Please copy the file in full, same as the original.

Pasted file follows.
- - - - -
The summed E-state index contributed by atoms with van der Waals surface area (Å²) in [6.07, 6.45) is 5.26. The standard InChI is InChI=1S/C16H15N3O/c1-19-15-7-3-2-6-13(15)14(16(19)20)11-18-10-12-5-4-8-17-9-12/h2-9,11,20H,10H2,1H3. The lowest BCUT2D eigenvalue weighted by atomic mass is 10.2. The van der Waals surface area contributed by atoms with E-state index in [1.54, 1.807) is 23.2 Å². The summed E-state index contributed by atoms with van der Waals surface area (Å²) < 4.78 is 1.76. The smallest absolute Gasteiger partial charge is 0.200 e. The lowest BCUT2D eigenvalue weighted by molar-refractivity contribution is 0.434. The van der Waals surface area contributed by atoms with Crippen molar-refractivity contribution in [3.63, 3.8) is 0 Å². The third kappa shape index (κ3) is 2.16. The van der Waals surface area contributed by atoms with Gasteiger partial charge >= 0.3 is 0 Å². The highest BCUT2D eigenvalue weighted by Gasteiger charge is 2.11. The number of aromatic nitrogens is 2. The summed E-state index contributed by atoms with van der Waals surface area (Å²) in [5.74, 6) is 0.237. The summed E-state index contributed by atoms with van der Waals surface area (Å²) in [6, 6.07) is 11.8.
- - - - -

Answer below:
The summed E-state index contributed by atoms with van der Waals surface area (Å²) in [6.07, 6.45) is 5.26. The standard InChI is InChI=1S/C16H15N3O/c1-19-15-7-3-2-6-13(15)14(16(19)20)11-18-10-12-5-4-8-17-9-12/h2-9,11,20H,10H2,1H3. The lowest BCUT2D eigenvalue weighted by atomic mass is 10.2. The van der Waals surface area contributed by atoms with E-state index in [1.54, 1.807) is 23.2 Å². The summed E-state index contributed by atoms with van der Waals surface area (Å²) < 4.78 is 1.76. The smallest absolute Gasteiger partial charge is 0.200 e. The lowest BCUT2D eigenvalue weighted by molar-refractivity contribution is 0.434. The van der Waals surface area contributed by atoms with Crippen molar-refractivity contribution in [3.63, 3.8) is 0 Å². The third kappa shape index (κ3) is 2.16. The van der Waals surface area contributed by atoms with Gasteiger partial charge >= 0.3 is 0 Å². The highest BCUT2D eigenvalue weighted by Gasteiger charge is 2.11. The number of aromatic nitrogens is 2. The summed E-state index contributed by atoms with van der Waals surface area (Å²) in [5.74, 6) is 0.237. The summed E-state index contributed by atoms with van der Waals surface area (Å²) in [6, 6.07) is 11.8.